Thursday, July 28, 2016

Gravel Trucks and Hibiscus Lemonade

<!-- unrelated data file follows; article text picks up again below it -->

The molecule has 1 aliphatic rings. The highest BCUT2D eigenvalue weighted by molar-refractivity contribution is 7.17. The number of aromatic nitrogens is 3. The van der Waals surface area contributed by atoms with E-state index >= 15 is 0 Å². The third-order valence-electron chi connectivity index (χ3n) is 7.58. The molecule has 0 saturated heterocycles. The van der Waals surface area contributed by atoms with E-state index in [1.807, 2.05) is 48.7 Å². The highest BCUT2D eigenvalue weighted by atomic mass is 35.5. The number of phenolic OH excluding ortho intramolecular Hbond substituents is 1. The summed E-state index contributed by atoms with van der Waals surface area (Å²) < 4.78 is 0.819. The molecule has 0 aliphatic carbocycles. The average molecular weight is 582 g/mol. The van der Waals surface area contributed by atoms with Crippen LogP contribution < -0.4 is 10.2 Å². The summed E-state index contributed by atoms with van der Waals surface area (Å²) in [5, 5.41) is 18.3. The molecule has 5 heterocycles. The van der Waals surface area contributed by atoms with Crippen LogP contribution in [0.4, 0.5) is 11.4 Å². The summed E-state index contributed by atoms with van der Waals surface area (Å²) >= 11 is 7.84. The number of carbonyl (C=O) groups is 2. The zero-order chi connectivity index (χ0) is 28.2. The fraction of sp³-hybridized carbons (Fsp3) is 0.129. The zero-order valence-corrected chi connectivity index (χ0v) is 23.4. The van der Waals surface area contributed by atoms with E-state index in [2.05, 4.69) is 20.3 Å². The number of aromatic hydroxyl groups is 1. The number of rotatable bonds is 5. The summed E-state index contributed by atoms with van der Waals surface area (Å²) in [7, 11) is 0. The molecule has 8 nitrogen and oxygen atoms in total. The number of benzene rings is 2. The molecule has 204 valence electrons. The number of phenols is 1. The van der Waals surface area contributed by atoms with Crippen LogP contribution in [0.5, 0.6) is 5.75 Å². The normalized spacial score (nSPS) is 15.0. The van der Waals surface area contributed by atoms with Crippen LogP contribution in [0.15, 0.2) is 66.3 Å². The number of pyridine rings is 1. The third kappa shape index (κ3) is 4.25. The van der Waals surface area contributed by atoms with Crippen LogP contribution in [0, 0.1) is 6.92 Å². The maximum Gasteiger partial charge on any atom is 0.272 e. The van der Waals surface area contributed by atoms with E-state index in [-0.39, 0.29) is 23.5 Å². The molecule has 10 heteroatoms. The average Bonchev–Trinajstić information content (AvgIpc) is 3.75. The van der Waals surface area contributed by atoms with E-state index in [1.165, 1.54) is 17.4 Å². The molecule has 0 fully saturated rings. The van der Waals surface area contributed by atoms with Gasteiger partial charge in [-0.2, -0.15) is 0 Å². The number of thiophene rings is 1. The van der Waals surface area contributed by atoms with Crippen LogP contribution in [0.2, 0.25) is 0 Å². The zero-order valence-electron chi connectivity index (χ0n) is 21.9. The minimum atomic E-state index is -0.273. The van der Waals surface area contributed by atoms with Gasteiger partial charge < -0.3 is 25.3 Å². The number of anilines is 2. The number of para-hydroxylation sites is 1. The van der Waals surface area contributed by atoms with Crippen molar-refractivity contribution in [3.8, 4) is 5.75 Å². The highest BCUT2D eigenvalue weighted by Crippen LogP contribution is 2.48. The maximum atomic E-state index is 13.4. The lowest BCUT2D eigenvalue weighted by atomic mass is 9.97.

Cars and trucks, mostly trucks -- the heavy, gravel-hauling, hopper trucks -- speed past on the highway in front of the café. The café sits comfortably back from the press of traffic. It invites but does not demand notice. In this remote section of New Mexico, it is an oasis of sorts. Christmas lights line a wreath woven of juniper boughs while brightly colored wind socks in the shapes of fish dance and spin in the stiff breeze. “Your writing might sustain you,” Feather  says, as a musing after-thought. We are enjoying the breeze of July in the high country. He is a friend I see only a few times a year, times too short and spare for mincing small talk. I didn’t know what he meant by “sustain.” Did he mean I could make money? Sustain my happiness? Hold on to my soul? Or some other meaning of the word? Whatever he meant, I liked the sound of that simple phrase, spoken as it was, out loud, something I would never do, even to myself. Nobody other than he had uttered my dream back to me, simple as it was, before. I wanted so much to believe him, to believe it was possible to build a raft of writing that I might ride though this hungry, slavish life. I wanted so much to believe him that I took it in, rolled my mind around that possibility like I would a Key Lime gum drop between my tongue and the roof of my mouth. What a thought! Could it happen? Did I really have a shot at doing the only thing that meant something to me? If I learned to live by the law of lean times, the rules of constant change, undying love, hard work, mindful attention to each word as it played out into the song waiting inside to find daylight, I might just. Of course, I would have to sidestep the fears, and bad habit of running away. Those self-doubts are assassins of the creative soul. So for today, this one day, this moment on the side of a remote highway between the mesas of New Mexico, I let the hibiscus lemonade be the tonic that it is, ask for the last piece of cherry pie before the café closes, and watch clouds open to a blue sky. The gravel trucks roar by, carrying the life blood and flesh of the mountains. Their cargoes, freshly wrenched from darkness, raw, leave a hole like that of an extracted tooth, a gaping pit in a forest of deep green secrets. 

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